Plato’s Meno

Plato’s Meno One of the first accounts of the troublesome nature of learning outcomes is given in Plato’s Meno.  Plato used a series dramatically constructed dialogues as vignettes to illustrate philosophical points he wished to make. In the Meno Plato describes a conversation between Socrates, Meno (hence the title), a slave boy and Anytus. Meno puts the following problem to Socrates: “Can you tell me, Socrates, can virtue be taught? Or is it not teachable but the result of practice, or is it neither of these, but men possess it by nature or in some other way?” Socrates and Meno proceed by agreeing that whereas they would recognise instances of virtue, as actions or as a quality in a person, it is difficult to know the essence of what it means to be virtuous. So herein lies Meno’s paradox how can we recognise examples of virtuous behaviour while not knowing the entirety, or the common form, of the concept. In other words, how can look for something (a form of knowledge) when we don’t know what it is? The important point is that Meno’s initial question on how we learn virtue inevitably draws us toward a conceptual  examination of the Read More …

Learning Outcomes

Where we find learning outcomes All learning outcomes are descriptive, they are attempts to capture in a series of statements the results and consequences of instruction or experience.For anyone taking on a course of study, particularly a third level course, they are likely to want access to a description of that course and the modules associated with it.  A key part of any such course or module description will be a series of statements that define the purpose and intent of the learning involved – these are known as the “Learning Outcomes”. Learning outcomes can be defined at all levels of course participation: Programme Level Learning Outcomes are statements that describe the range, depth and kind of knowledge and competence expected of a student on completion of an entire programme such as a degree or a diploma. Module Level Learning Outcomes are statements that describe the knowledge and competence expected by the student on completion of a particular module or subject area within a programme. Class Level Learning Outcomes are indications of what is expected to be achieved by the students on completion of a specific class or tutorial session. posted by Leo Casey

Reflection and Practice

What is reflection? Adult educators like to use the term “reflection”. In class you are likely to be invited to “reflect on your own experiences” or, when tasked with an assignment, you are just as likely to be invited to reflect as discuss, debate, argue or critique. I admit that I also like the term and find myself encouraging others and often myself, to reflect on a particular issue or problem. What does it mean to reflect? And how does reflection differ from “thinking about”, “recalling” or just simply “lulling over” a situation? Useful insight comes from the work of Donald Schön (best known for his book The Reflective Practitioner) who discusses the distinction between “reflection-in-action” and reflection-on-action”. My picture from New Year’s Day 2010 Reflection in ActionThis is reflection on-the-run so to speak.  It is a form of self-awareness that is brought into play as we engage expert activities.  For example, a teacher may use reflection-in-action during a class to try out, monitor, evaluate and moderate various instructional strategies.  As Schön puts it: “The practitioner allows himself to experience surprise, puzzlement, or confusion in a situation which he finds uncertain or unique. He reflects on the phenomenon before him, Read More …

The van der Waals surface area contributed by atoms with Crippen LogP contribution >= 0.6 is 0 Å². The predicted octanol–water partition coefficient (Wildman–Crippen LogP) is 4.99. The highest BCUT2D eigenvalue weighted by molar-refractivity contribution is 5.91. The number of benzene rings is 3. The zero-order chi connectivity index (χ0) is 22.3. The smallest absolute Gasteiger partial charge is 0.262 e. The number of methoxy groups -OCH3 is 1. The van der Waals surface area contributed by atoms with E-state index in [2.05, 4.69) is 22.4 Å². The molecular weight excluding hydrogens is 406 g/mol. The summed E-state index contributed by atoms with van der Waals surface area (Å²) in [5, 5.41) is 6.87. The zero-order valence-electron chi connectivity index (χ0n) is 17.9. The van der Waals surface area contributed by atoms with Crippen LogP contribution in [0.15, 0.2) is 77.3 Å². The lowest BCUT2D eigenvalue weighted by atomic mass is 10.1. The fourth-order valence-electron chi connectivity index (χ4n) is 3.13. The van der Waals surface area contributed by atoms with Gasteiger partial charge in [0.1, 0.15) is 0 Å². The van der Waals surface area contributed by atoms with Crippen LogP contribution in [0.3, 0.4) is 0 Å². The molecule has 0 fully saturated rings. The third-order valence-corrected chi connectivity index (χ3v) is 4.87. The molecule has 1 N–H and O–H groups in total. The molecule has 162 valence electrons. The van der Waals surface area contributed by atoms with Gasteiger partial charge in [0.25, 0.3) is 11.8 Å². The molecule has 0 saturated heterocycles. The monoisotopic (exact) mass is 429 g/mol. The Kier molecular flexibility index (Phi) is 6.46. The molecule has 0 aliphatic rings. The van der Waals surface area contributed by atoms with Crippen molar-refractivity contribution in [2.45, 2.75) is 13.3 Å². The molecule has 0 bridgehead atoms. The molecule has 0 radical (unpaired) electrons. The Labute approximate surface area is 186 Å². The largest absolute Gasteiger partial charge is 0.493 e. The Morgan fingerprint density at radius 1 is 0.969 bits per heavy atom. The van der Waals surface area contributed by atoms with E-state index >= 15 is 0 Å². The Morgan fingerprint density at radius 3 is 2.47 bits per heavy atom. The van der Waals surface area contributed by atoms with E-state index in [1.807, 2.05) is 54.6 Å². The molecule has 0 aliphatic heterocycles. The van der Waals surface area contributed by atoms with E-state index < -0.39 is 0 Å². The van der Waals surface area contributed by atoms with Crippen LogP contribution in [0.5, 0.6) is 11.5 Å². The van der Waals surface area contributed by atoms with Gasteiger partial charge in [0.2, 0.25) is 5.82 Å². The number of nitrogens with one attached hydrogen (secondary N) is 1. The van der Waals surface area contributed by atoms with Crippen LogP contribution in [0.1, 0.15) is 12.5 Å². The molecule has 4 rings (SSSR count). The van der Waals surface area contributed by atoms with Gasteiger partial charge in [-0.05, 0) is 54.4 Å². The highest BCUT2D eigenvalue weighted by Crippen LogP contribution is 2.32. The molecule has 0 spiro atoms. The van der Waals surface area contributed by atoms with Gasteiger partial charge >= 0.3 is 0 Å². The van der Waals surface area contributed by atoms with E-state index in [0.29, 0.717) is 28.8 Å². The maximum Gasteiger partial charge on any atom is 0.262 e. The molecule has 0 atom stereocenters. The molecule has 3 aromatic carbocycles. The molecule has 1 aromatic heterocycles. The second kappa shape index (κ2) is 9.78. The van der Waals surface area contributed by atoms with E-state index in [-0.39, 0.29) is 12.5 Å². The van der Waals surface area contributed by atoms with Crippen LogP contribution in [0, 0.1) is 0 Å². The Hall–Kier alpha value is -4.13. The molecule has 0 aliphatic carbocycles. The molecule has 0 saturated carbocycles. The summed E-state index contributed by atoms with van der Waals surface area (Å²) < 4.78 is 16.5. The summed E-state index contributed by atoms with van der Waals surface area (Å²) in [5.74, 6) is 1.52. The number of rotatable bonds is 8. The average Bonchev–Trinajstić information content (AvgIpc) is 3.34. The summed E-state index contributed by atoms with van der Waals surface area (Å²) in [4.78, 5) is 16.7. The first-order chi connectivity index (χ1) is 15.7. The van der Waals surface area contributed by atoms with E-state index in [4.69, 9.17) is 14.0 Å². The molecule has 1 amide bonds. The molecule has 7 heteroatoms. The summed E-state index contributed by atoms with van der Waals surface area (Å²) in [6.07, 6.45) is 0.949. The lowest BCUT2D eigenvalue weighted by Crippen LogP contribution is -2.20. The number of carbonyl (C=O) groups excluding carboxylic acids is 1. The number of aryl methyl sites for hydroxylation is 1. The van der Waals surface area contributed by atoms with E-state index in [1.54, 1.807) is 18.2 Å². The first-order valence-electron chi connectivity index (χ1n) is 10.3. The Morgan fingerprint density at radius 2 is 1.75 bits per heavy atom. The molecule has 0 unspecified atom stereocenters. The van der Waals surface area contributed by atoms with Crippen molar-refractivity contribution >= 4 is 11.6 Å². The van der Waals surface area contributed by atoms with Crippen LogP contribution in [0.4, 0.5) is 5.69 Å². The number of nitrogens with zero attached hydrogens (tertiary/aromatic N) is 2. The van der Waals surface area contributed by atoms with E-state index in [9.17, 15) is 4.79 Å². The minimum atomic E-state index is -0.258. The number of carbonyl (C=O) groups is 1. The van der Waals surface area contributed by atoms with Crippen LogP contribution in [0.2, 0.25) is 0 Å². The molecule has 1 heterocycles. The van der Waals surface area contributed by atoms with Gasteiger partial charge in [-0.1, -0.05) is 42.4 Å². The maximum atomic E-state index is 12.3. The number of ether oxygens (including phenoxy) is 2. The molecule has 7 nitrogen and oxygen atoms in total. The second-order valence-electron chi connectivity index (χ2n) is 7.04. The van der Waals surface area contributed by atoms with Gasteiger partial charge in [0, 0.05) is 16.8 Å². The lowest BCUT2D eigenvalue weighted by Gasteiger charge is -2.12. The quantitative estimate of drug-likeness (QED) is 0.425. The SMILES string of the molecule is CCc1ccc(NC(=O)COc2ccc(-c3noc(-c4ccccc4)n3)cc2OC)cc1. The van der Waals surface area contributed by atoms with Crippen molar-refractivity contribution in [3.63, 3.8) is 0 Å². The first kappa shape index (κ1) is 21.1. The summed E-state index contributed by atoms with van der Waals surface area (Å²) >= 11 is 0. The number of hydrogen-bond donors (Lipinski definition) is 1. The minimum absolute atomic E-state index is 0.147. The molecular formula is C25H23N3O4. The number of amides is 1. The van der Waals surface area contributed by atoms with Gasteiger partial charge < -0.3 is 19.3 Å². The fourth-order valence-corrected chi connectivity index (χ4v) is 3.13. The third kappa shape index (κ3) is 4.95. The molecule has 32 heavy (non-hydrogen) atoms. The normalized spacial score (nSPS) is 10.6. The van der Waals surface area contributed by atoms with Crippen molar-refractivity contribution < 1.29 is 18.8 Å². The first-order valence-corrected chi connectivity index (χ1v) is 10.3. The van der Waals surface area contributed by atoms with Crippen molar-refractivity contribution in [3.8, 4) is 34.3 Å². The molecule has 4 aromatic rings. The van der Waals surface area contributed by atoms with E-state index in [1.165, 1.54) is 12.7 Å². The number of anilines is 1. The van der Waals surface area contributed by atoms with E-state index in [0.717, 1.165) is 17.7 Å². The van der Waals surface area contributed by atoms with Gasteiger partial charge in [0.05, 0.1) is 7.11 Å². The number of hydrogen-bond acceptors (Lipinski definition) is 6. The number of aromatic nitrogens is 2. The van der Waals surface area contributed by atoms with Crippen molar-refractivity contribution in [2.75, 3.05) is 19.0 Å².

Education Cuts Seem to be Inevitable

It seems to be on the cards that there will be cutbacks in education as Ireland struggles to put together a four year budget plan to grapple with the financial debt crisis.I like to talk about learning rather than politics or economy in these posts but it seems that cuts will have to be made – indeed are being made – and these cuts will effect all our learning futures and therefore warrant consideration. As an educator I believe that, after the basic needs such as safety, health and sustenance are met, the primary task of any nation is the provision of education. Education is the means whereby culture and societal practices are developed and reproduced. Once we fail to educate then we fail as a society.Furthermore, as John Dewey pointed out, the provision of open and accessible education is essential for the proper functioning of democracy. When we suppress education we undermine the process of developing new thinking, critical awareness, communicative discourse and creativity. However, I do not believe cutbacks in education can be avoided; particularly if spending on health and social welfare are also going to be curtailed. So here are three ideas where money can be saved Read More …

Learning from Experience: recognition of Prior Experiential Learning

Want to gain admission to a course but your qualifications do not meet the entry requirements? You may be able to use a Recognition of Prior Experiential Learning (RPEL) process Many people have asked for more information on Recognition of Prior Experiential Learning (RPEL). I have prepared a presentation that explains the process and how it works in National College of Ireland. Comments are welcome. posted by Leo Casey

Viktor Frankl: Man’s Quest for Meaning